Wednesday, November 2, 2011

Eternal Sunshine of the Spotless Mind: An Unforgettable Movie

What if you could erase memories? A bad break up or traumatic event could just be wiped from your brain. Recently in my psychology class we have been discussing memories and the possibility of erasing them. There has been recent research that shows it is possible to successfully erase selective memories in lab mice. This got me thinking of one of my favorite movies, Eternal Sunshine of the Spotless Mind. This movie directed by Michel Gondry and written by Charlie Kaufman stars Jim Carrey and Kate Winslet as a couple that has each other erased from their memories. While the service offered by the company in the movie is fictional there is some science to it and the film uses a few unique techniques to show the erasing of memories.
Try recalling a memory? It is very hard for people to recall a memory with perfect details of sound and image. In some scenes like when Joel (played by Jim Carrey) talks with his neighbor in the lobby of his building, the picture quality and sound resolution of the memory starts to slip away until it is finally gone. Sometime details simply vanish around you. When Joel goes to visit Clementine (Winslet’s character) at work the books at the store begin to gradually turn white. Even faces become forgettable and unrecognizable which is seen later on the face of Joel’s doctor as he recalls him going into the medical office to get the memory erasing procedure done. In another scene, perspective and time seem to “loop.” This can be seen when Joel is chasing Clementine down the street. Joel becomes trapped by not being able to remember further details about the memory and what happened next thus the street and sidewalk gets smaller and smaller. He tries to turn and go back but by then that part of the memory is erased too!

At the end there is a great scene when the last memory is being erased and the memory (and literally the setting of the beach house) is falling apart. Joel realizes that he wants to stop everything and hold on to Clementine and these memories so he decides to try hide away these small fragments of memories left so he can remember them when he awakes from the procedure. A series of dark images begin to flash that symbolize snippets of his memories with details like sand from the beach entering into a different unrelated memory. Finally the movie ends with both of them finding out about the company and the procedure. They decide to give their relationship another shot even if it could end the same exact way. The last shots of the movie are the same shot played over and over as the movie goes to white perhaps symbolizing that the procedure was exercised again and again. Joel and Clementine are now in a state of constantly repeating their relationship like in a circle that never stops.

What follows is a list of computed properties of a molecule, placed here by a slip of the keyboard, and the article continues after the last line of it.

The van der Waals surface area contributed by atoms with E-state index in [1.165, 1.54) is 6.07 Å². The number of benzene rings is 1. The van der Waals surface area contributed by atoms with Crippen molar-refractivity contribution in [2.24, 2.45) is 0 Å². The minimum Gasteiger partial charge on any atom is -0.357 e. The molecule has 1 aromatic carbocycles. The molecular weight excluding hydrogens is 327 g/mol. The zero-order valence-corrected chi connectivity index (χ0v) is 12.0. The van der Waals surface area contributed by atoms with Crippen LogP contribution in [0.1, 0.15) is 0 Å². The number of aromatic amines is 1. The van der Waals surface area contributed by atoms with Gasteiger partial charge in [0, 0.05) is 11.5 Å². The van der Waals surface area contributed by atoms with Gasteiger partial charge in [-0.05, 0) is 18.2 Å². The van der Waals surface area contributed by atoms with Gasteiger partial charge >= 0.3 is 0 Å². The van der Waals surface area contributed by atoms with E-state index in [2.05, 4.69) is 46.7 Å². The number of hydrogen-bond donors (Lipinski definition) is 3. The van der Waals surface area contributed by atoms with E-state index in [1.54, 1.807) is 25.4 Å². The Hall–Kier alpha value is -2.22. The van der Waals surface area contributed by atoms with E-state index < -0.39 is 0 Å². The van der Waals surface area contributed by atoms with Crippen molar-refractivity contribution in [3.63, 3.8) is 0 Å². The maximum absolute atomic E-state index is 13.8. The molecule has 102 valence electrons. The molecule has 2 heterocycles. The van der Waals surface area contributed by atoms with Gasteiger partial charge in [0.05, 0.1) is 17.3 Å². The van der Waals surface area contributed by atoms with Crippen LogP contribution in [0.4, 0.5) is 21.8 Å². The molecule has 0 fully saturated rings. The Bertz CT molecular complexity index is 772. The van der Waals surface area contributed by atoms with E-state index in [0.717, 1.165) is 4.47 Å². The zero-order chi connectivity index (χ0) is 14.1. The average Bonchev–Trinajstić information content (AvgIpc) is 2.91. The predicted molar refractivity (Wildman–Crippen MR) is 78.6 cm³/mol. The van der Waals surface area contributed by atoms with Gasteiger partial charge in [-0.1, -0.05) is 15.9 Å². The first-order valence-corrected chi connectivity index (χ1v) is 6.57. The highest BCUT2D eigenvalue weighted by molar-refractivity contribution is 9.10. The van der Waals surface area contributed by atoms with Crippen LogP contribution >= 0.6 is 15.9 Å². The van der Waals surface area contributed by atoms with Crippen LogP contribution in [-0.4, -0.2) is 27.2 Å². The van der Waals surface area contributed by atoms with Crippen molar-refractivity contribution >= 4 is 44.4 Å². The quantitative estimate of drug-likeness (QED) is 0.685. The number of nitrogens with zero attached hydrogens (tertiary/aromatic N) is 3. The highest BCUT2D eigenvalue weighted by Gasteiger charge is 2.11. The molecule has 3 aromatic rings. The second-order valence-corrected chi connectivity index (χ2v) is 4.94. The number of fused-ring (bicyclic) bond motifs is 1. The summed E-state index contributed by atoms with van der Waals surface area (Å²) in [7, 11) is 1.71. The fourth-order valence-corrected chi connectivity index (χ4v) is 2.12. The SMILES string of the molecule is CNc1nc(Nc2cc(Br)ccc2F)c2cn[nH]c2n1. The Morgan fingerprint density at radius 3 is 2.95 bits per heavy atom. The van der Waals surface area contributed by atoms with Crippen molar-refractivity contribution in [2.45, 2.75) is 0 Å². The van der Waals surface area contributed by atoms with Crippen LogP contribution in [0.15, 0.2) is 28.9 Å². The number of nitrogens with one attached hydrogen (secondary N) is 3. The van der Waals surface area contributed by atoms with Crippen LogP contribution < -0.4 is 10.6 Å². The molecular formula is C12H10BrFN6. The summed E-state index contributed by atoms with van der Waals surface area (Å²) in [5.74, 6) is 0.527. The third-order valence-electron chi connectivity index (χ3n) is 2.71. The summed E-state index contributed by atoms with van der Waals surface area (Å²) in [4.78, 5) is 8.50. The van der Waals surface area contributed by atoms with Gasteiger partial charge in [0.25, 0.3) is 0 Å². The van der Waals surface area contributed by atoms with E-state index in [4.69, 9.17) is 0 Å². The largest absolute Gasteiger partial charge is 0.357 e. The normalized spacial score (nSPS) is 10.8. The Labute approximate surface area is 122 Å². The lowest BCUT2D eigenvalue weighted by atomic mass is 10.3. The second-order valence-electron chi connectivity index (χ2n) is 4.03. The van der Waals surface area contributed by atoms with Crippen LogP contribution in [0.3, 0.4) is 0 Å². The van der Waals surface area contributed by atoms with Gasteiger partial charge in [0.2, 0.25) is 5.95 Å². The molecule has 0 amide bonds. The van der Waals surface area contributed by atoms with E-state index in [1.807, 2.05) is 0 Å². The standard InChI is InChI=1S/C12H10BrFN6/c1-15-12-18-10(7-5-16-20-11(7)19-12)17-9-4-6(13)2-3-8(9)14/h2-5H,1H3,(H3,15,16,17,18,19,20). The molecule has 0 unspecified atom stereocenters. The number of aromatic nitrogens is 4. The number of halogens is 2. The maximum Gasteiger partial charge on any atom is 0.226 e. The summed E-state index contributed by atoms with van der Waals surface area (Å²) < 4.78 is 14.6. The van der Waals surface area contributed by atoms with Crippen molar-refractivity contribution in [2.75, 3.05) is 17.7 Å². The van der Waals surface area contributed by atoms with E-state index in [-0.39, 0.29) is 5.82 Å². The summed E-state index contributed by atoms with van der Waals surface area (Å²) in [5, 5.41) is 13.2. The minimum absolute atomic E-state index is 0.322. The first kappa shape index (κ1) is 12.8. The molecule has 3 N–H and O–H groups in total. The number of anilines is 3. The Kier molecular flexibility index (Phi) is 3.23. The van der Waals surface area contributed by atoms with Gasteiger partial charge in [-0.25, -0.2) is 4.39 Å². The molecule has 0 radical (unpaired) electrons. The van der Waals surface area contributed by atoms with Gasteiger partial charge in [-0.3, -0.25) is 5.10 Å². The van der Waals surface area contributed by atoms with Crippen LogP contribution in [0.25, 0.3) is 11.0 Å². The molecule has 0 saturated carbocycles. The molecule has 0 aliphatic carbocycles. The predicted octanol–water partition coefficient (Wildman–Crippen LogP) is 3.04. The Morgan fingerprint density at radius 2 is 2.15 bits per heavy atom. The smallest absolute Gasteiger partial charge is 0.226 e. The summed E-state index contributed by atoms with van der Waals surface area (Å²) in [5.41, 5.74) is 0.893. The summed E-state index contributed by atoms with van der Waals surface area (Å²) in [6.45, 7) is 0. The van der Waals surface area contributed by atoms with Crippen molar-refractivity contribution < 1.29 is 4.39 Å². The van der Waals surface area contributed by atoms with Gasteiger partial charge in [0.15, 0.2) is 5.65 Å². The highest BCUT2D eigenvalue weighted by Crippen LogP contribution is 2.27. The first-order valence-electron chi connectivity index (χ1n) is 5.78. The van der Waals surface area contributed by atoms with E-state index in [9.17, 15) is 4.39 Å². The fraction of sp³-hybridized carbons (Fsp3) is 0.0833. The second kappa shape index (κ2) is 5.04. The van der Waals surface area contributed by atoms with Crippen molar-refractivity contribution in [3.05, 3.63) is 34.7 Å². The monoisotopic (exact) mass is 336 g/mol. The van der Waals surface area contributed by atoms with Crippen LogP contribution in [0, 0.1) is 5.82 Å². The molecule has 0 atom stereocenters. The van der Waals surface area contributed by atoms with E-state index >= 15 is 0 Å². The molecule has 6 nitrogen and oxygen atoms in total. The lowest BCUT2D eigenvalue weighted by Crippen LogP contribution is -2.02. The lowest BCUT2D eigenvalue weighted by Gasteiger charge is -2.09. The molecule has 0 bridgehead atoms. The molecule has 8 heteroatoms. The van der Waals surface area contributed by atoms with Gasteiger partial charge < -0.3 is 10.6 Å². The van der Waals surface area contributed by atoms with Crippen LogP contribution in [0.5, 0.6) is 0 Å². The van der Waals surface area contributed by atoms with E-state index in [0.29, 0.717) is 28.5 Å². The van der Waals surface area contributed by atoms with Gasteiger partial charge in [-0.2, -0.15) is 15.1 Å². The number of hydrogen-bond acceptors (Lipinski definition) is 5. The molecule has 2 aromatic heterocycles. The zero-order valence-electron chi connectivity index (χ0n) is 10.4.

This movie is a very complicated yet smart film that cannot easily be summed up in one blog post. The production team even makes it easier on the audience of keeping track of the timelines, of what is a memory versus real life, and when the moment occurred in their relationship by the color of Clementine’s hair. This hair goes from blue, orange, red, green, and brown. If you have not seen this film go out and watch it. I promise it will be a movie and a memory you will never forget.

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